Recent editorials published in nebraska newspapers _ tri-city herald
Omaha World-Herald. Nov. 13, 2015
UNO eyes the future.
When the University of Nebraska moves forward, so does the state as a whole.
Chancellor John Christensen this week highlighted important ways in which the University of Nebraska at Omaha is experiencing impressive momentum. A sampling:
UNO’s Barbara Weitz Community Engagement Center is gaining national prominence. Over the past year, 291 community-based organizations
have used space at the center and almost 7,000 people attended events there. Through the center, UNO has worked with 250 local organizations providing more than 400,000 hours of service.
The chancellor noted the success of the new Baxter Arena and UNO’s ongoing development of its Pacific Street Campus.
There’s progress, too, on the enrollment front. This fall, UNO enrolled 15,526 students, with the freshman class up 8.6 percent from a year earlier. “Currently,” Christensen said, “25 percent of our student body is racially and ethnically diverse” and “44 percent are first-generation” students.
UNO’s recruitment efforts are aided by partnerships with Metropolitan Community College and local organizations such as Avenue Scholars, College Possible and the Aksarben Foundation.
The Military Times has again ranked UNO as the No. 1 military-friendly campus in the country. Veterans and their dependents account for more than 10 percent of UNO’s enrollment.
UNO has stepped into the ranks of doctoralgranting research universities, and its graduate enrollment is up by 10 percent from a year ago.
The school’s research funding currently is at $20 million, with the cutting-edge biomechanics center among the standouts.
The “Know the O” campaign has been positive in boosting awareness of UNO’s accomplishments and ambition, Christensen said.
No wonder. There’s a lot of good news to share.
Lincoln Journal Star. Nov. 13, 2015
Gov. Ricketts’ travel not excessive.
Gov. Pete Ricketts has nothing to apologize for when it comes to out-of-state travel.
The controversy that blew up recently had more to do with a misunderstanding that exaggerated former Gov. Dave Heineman’s travel record than with any substantive issue. Heineman has nothing to apologize for either.
Nebraskans not only should expect and accept out-of-state travel by their governors, they should support it.
Ricketts has left the state 14 times since he took office in January, including trade missions to Italy, Belgium, Denmark and Japan.
Such trade missions may involve a tedious amount of glad-handing and protocol, but they do help cultivate trade relationships that pay off in the long term. There’s little doubt that missions led by a governor are more likely to engage high-level potential trade partners.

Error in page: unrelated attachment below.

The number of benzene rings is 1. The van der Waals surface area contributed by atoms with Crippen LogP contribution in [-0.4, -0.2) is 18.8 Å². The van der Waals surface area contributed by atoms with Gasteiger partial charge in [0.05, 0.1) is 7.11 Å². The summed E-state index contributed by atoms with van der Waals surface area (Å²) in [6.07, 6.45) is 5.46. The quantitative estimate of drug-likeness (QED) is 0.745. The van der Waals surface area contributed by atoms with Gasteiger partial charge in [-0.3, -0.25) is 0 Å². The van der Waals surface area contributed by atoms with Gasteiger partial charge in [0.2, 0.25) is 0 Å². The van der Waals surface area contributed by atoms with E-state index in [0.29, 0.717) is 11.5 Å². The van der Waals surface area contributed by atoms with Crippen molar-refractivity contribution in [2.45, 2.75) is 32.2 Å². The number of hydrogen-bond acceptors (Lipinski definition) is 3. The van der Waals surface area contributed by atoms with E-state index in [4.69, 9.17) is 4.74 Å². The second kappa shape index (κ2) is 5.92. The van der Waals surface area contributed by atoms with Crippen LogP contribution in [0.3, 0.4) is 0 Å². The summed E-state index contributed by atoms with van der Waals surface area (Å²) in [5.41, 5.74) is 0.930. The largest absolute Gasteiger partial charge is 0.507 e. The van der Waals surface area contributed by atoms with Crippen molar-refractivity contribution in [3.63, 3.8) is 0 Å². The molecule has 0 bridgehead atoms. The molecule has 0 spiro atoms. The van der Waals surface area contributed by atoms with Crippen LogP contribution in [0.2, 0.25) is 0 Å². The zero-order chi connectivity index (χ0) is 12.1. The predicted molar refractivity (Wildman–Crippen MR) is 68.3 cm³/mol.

Last year Nebraska’s exports to European countries totaled about $900 million. About half of that was agricultural goods. Other exports included machinery, pharmaceuticals and medicines.
Japan is a particularly important economic partner. Over 20 percent of Nebraska’s beef exports and over 50 percent of the state’s pork exports go to Japan, for a combined total worth of $511 million.
In addition to supporting trips by governors to promote the state, Nebraskans also should not begrudge out-of-state travel by governors for personal reasons.
In those cases governors pay for their flights and lodging.
Admittedly there is a cost to taxpayers because of state policy requiring the State Patrol to provide security for the governor. The patrol’s executive protection unit has logged 2,000 hours of overtime so far this year.
Security expenses for Ricketts pale in comparison to those racked up by some other governors.
Connecticut Gov. Dannel Malloy’s security detail cost $1.1 million for his first two years in office, according to NBC News. When a security unit accompanied Texas Gov. Rick Perry to the Pacific island of Palau, it cost taxpayers more than $48,000, according to the Houston Chronicle. Security expenses skyrocket when a governor has presidential ambitions. Louisiana Gov. Bobby Jindal’s security costs were about $3.3 million for the past fiscal year, according to the Associated Press.
Whether all those security precautions are absolutely necessary may be debatable, but Nebraska policy is more or less standard across the country. (One notable exception is North Dakota, which provides no travel security for its governor.)
Out-of-state travel by governors could become excessive, of course. But in the 21st century, Nebraskans should want their governor to be a marketing ambassador and to represent the state at national forums and events. Ricketts’ travel record is well within reasonable expectations.
McCook Gazette. Nov. 12, 2015.
Don’t be this winter’s first casualty?
We avoided the serious blizzard that was predicted, but we’re grateful the National Weather Service delivered the warnings that could have saved lives had the dire forecasts proved accurate.
The American Heart Association is chiming in, but there’s little chance that organization’s predictions will be overblown.
That’s because officials know the first heavy snow will bring a spike in heart attacks, the leading cause of death in the United States.
Colder temperatures and the physical exertion of clearing snow increase the heart’s workload, increasing the chance of a heart attack.